Setting aside the legal merits, in circumstances where furlough has cost the Treasury in the region of £70bn and insurers now benefit from a windfall as a direct result of that investment, further scrutiny certainly feels welcome if not essential. Against a backdrop of hospitality insolvencies reported to be up 59% year-on-year, but with insurers’ profits rebounding to pre-pandemic levels, many will question the fairness of passing furlough relief funds straight from the taxpayer to insurers.
If Mr Justice Butcher’s decision is to stand on appeal, further questions may also arise, including (i) what the position is in respect of policyholders who have either paid back their furlough grants to the government or who express an intention to do so upon receipt of a full indemnity from insurers; and (ii) whether as a matter of public policy, insurers ought to be required to account to the taxpayer for the unintended benefit they have gained from taxpayers. In that sense, the matter is at least as much a political issue as a legal one, and the debate is clearly far from over.
In 2023, the Court of Appeal will consider appeals on aggregation and furlough (and, if further permission is granted, causation) in the Stonegate cases. Until then, Mr Justice Butcher’s conclusions regarding aggregation by government action and deduction of furlough should not be treated as final.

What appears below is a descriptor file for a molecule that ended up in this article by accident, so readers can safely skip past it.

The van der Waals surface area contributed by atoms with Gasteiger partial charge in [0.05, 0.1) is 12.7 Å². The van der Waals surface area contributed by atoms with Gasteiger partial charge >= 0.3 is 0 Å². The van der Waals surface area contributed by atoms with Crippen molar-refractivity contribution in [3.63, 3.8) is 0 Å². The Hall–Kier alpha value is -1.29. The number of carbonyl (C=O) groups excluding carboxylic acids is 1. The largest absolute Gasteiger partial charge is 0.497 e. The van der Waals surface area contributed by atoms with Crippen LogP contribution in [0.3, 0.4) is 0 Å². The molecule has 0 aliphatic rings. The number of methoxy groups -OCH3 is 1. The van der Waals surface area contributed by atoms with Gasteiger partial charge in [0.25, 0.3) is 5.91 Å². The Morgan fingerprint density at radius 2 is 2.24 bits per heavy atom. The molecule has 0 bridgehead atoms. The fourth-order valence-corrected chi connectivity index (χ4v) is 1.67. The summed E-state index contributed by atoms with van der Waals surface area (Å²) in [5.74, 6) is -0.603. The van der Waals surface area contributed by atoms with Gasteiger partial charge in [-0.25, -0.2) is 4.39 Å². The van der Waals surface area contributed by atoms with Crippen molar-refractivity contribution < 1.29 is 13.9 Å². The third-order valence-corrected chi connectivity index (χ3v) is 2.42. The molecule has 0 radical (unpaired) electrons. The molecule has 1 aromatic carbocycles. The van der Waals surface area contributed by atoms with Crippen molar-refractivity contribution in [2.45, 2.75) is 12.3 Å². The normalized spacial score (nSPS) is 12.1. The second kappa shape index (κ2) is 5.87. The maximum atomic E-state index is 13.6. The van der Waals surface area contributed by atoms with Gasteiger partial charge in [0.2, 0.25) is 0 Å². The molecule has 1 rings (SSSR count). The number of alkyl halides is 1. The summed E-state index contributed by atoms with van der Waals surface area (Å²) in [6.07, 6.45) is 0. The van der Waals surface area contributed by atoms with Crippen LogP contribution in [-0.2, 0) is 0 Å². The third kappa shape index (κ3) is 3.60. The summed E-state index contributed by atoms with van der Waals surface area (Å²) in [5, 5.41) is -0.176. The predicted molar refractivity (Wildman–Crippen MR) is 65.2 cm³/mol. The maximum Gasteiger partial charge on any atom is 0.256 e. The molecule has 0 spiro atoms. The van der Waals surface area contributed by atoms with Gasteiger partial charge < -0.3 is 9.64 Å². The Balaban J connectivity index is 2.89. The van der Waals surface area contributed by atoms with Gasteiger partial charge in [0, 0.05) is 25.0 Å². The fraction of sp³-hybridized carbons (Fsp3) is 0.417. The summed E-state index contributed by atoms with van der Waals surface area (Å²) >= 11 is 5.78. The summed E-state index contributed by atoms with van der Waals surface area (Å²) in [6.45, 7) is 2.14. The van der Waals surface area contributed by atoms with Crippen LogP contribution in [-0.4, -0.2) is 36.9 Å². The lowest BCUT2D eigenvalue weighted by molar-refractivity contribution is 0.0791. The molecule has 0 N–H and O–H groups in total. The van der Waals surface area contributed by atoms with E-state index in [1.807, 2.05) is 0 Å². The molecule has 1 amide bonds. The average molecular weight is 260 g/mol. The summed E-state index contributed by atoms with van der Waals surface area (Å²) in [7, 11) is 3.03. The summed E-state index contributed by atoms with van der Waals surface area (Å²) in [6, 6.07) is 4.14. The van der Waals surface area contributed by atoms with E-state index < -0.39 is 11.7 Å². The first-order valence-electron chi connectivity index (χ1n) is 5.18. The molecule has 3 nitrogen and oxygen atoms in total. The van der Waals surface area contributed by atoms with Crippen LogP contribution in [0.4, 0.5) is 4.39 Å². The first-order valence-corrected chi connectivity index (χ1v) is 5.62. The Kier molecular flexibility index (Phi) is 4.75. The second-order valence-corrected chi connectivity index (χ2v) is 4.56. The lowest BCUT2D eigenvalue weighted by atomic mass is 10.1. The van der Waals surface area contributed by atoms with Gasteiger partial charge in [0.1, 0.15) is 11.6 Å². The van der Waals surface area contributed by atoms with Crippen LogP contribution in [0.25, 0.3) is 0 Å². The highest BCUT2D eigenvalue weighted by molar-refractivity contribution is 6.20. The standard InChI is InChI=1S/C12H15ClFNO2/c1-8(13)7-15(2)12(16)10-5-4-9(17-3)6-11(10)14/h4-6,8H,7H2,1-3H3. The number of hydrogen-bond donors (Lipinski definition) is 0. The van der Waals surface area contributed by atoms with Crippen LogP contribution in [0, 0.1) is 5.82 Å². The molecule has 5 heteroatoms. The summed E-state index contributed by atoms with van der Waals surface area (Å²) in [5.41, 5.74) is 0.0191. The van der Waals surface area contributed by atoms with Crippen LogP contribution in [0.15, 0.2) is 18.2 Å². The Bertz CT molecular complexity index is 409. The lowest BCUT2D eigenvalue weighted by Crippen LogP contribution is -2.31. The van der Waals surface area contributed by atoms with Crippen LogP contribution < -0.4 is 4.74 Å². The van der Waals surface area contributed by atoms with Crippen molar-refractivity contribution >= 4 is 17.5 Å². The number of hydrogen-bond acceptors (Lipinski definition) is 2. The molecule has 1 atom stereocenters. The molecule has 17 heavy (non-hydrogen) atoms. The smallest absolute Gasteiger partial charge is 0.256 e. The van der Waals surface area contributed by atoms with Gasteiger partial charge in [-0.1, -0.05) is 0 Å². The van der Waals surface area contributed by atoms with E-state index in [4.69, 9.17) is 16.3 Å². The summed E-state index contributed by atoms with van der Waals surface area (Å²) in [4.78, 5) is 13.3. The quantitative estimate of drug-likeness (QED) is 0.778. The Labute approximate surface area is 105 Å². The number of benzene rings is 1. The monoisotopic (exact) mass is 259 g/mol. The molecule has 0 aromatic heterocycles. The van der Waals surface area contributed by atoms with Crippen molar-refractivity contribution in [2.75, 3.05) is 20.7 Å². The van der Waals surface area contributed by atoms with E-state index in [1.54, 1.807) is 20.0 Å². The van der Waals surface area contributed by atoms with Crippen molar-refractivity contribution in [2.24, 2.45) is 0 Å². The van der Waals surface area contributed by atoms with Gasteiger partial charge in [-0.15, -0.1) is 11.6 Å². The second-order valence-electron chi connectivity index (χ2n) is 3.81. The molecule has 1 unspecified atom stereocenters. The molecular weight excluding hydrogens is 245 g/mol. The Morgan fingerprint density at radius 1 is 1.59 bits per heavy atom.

Beyond Stonegate et al, further Covid-19 BI litigation in 2023 is expected to test the issues of (1) “at the premises” wordings; (2) Prevention of Access / Non-Damage Denial of Access extensions; (3) claims under insurance for loss of rent; (4) damages for late payment; and (5) potentially, government support.
Our next Covid-19 ‘Business Interruption Update’ will examine these unresolved issues and the likely road to resolution. They will also be discussed our webinar on Lexology on 8 December 2022.
Covid-19 Business Interruption Litigation Update Webinar – Stonegate and Beyond
On 8 December 2022, Aaron Le Marquer and James Breese presented a webinar on Lexology looking at Covid-19 business interruption decisions in England and Wales following the conclusion of the FCA test case, as well as identifying upcoming litigation intended to address outstanding issues. You can watch a recording of the webinar in full here.